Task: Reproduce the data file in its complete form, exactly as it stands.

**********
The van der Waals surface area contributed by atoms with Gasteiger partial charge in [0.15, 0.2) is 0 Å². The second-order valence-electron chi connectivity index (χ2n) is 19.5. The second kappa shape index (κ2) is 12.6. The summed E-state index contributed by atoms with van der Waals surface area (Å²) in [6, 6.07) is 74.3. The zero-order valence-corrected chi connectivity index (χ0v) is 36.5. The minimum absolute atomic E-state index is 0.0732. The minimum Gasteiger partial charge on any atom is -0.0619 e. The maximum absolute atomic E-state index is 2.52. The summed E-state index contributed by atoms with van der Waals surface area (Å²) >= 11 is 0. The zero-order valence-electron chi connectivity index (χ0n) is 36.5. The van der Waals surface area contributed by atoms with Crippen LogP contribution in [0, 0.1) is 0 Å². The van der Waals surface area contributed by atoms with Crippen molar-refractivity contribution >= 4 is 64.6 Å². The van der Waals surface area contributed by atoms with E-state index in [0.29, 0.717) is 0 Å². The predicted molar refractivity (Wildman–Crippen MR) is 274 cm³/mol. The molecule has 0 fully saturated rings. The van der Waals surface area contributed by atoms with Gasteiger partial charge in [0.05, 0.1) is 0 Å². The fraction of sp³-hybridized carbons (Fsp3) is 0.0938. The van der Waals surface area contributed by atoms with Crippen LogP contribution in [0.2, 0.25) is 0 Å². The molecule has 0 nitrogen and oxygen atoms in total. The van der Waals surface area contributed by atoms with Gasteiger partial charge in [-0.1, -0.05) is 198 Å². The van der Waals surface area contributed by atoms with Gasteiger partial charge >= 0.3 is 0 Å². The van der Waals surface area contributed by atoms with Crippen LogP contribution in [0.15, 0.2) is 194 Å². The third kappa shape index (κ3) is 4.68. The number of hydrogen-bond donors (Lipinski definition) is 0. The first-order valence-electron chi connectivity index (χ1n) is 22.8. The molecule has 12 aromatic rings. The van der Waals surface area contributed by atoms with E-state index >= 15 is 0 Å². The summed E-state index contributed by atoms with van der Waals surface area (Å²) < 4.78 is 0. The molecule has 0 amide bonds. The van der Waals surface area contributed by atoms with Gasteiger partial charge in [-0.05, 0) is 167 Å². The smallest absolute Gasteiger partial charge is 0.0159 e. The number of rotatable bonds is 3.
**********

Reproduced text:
The van der Waals surface area contributed by atoms with Gasteiger partial charge in [0.15, 0.2) is 0 Å². The second-order valence-electron chi connectivity index (χ2n) is 19.5. The second kappa shape index (κ2) is 12.6. The summed E-state index contributed by atoms with van der Waals surface area (Å²) in [6, 6.07) is 74.3. The zero-order valence-corrected chi connectivity index (χ0v) is 36.5. The minimum absolute atomic E-state index is 0.0732. The minimum Gasteiger partial charge on any atom is -0.0619 e. The maximum absolute atomic E-state index is 2.52. The summed E-state index contributed by atoms with van der Waals surface area (Å²) >= 11 is 0. The zero-order valence-electron chi connectivity index (χ0n) is 36.5. The van der Waals surface area contributed by atoms with Crippen LogP contribution in [0, 0.1) is 0 Å². The van der Waals surface area contributed by atoms with Crippen molar-refractivity contribution >= 4 is 64.6 Å². The van der Waals surface area contributed by atoms with E-state index in [0.29, 0.717) is 0 Å². The predicted molar refractivity (Wildman–Crippen MR) is 274 cm³/mol. The molecule has 0 fully saturated rings. The van der Waals surface area contributed by atoms with Gasteiger partial charge in [0.05, 0.1) is 0 Å². The fraction of sp³-hybridized carbons (Fsp3) is 0.0938. The van der Waals surface area contributed by atoms with Crippen LogP contribution in [0.2, 0.25) is 0 Å². The molecule has 0 nitrogen and oxygen atoms in total. The van der Waals surface area contributed by atoms with Gasteiger partial charge in [-0.1, -0.05) is 198 Å². The van der Waals surface area contributed by atoms with Gasteiger partial charge >= 0.3 is 0 Å². The van der Waals surface area contributed by atoms with Crippen LogP contribution in [0.15, 0.2) is 194 Å². The third kappa shape index (κ3) is 4.68. The number of hydrogen-bond donors (Lipinski definition) is 0. The first-order valence-electron chi connectivity index (χ1n) is 22.8. The molecule has 12 aromatic rings. The van der Waals surface area contributed by atoms with E-state index >= 15 is 0 Å². The summed E-state index contributed by atoms with van der Waals surface area (Å²) < 4.78 is 0. The molecule has 0 amide bonds. The van der Waals surface area contributed by atoms with Gasteiger partial charge in [-0.05, 0) is 167 Å². The smallest absolute Gasteiger partial charge is 0.0159 e. The number of rotatable bonds is 3.